Having been laid-up at Auckland since 1936, Monowai was requisitioned for war service with the New Zealand Navy on 19 October 1939. Converted to an Armed Merchant Cruiser the ship served in the South Pacific until 1943 when it was decided that it would be better employed as a landing ship.
Recently a handsome carving from the Armed Merchant Cruiser HMNZS Monowai was donated from the same ship, which highlights the varied history of this ship. The carving is of teak and features a badge in one quarter of which is an Indian elephant, another depicts Britannia, a third has a Chinese pagoda and the fourth shows pyramids and a camel. Below the badge is a banner with the word Razmak. Together these remind us that prior to becoming a vessel of the Union Steam Ship Company; Monowai had been built for the Peninsular and Orient Steam Navigation Company and entered that company’s service as SS Razmak.
Built by Harland and Wolf at Greenock and launched on 16 October 1924, Razmak was handed over to its owners on 26 February 1925. The ship departed London on its maiden voyage to Aden on 13 March. Thereafter it provided a feeder service for the company between Aden and Bombay, every two weeks, with a carrying capacity of 142 First Class and 142 Second Class passengers. However, the service was not popular because other companies had begun direct services to India from European ports, rather than transhipping the passengers at Aden. P&O joined this trend by routing its liners to Australia via Bombay and as a stop-gap measure, placed Razmak on a new service from Marseilles to Bombay, because the ship was too small for the usual P&O services. In 1929 the service to Bombay was abandoned and the ship was laid-up.
Fate then intervened by way of a disaster in the South Pacific. The Union Steam Ship Company ship Tahiti was enroute from Wellington to San Francisco on 15 August 1930, when the starboard tail shaft broke, puncturing the hull and the ship sank south of Rarotonga two days later. As a replacement the Union Company purchased Razmak, modifying it in Britain to increase the passenger capacity to 208 in First Class and 203 in Second Class. Renamed Monowai the ship sailed to Sydney, leaving that port on its first Pacific voyage on 27 November 1930.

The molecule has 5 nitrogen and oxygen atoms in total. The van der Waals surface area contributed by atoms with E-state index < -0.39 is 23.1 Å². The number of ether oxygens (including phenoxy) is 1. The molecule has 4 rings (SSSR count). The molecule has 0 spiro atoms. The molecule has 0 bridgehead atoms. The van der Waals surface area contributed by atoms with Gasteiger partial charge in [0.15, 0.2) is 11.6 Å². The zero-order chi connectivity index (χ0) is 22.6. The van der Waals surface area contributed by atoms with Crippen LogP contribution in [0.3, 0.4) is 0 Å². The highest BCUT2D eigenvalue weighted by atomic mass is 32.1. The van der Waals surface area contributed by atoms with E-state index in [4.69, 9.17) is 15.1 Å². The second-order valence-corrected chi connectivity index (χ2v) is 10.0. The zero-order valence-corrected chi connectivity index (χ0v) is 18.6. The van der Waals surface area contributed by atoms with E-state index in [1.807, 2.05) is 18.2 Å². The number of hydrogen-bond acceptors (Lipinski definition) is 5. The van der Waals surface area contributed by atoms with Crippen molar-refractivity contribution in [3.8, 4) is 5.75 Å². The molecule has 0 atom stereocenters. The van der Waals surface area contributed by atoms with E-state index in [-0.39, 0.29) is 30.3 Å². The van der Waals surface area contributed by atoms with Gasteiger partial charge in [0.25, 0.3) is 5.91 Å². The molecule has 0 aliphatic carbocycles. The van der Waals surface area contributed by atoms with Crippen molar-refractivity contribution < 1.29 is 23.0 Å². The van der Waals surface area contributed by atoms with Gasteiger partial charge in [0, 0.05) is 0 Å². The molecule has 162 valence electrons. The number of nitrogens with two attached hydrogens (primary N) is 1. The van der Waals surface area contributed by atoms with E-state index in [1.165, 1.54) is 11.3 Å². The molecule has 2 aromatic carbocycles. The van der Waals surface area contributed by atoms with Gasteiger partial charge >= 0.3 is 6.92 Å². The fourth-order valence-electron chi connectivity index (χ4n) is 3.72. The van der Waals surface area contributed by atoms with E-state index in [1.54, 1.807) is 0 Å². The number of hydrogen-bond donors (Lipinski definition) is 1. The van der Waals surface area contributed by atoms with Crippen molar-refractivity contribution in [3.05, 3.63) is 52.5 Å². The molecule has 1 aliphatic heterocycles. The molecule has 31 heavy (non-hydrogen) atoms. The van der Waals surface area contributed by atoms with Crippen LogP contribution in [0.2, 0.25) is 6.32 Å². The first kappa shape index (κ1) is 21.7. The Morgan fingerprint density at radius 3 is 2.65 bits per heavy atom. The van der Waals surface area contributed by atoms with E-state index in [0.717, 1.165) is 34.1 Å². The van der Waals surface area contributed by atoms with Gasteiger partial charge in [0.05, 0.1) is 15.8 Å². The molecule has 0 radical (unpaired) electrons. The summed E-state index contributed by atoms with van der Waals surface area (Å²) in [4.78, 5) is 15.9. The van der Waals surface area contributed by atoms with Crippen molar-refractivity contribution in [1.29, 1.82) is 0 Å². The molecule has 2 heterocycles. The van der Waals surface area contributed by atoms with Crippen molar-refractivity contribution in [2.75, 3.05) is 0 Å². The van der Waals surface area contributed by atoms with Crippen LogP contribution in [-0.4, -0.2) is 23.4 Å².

All did not go well, however, as Monowai’s introduction on the San Francisco route coincided with a recession and the ship could not be kept on that run all year. In May 1931 it replaced a ship of the Canadian-Australasian Line on the Sydney to Vancouver service, while one of that line’s ships was being refitted. After this Monowai was employed on the Trans-Tasman route until September, when the ship returned to the San Francisco run. At this time, though, the Matson line, with a heavy US Government subsidy, introduced two new ships, Mariposa and Monterey, on this service and the Union Company found itself unable to compete. Monowai left San Francisco for the last time on 26 October 1932 and was then employed on the Trans-Tasman route, with the occasional relief voyage to Vancouver.
Having been laid-up at Auckland since 1936, Monowai was requisitioned for war service with the New Zealand Navy on 19 October 1939. The relevant legislation was the Public Safety Conservation Act 1932: Shipping Control Emergency Regulations. She was officially chartered on 21 October 1939 at a cost of £5000/month. She was formally renamed as Monowai on 30 August 1940. If she was lost on war service, the government would be obliged to pay the company £416,000.
Converted to an Armed Merchant Cruiser the ship served in the South Pacific until 1943 when it was decided that it would be better employed as a landing ship. Monowai was paid off from the Royal New Zealand Navy in Britain in June 1943 and after conversion, commissioned into the Royal Navy. It participated in the D-Day landings and between November 1944 and March 1945 carried 43,000 troops between Southampton and Le Havre. During 1945 the ship made three voyages repatriating Russian prisoners of war, from Marseilles to Odessa, before proceeding to the East. After being dry docked in Calcutta in early 1946 Monowai then made two voyages repatriating Australian soldiers.
The ship was released from naval service in September 1946 and commenced refitting for return to merchant service. Strikes intervened and it was not until January 1949 that Monowai commenced trials off Sydney. With a capacity of 181 First Class and 205 Tourist Class passengers the ship was then employed on the Trans-Tasman service, departing Sydney for the last time on 27 May 1960. On 2 June the ship undertook a cruise of the Pacific Islands and after disembarking the passengers in Auckland following this cruise, Monowai steamed to Hong Kong for breaking up in September.
There are a number of sources for the armament fitted to this ship
8 x 6-inch single mount guns
2 x 12-pdr single mount antiaircraft guns – added 1940-1941
June 1942 2 x 6-inch Mk VII landed and replaced by 2 x 6-inch Mk XLL on 30° mountings from HMS Ascania which had been disarmed at the Calliope Drydock
Lists the original armament :
8 x 6-inch Mk VII on 20° PIII mountings
2 x 3-inch antiaircraft guns
A Dockyard Ship’s Summary Card listed the weapons aboard the ship as follows:
8 x 6-inch guns single mountings
2 x 3-inch High Angle antiaircraft guns single mounts
6 x 20mm Oerlikons single mountings
2 x machineguns
4 x Bren light machineguns
30 x pistols
 She would serve as a transport ship in the Pacific during the Second World War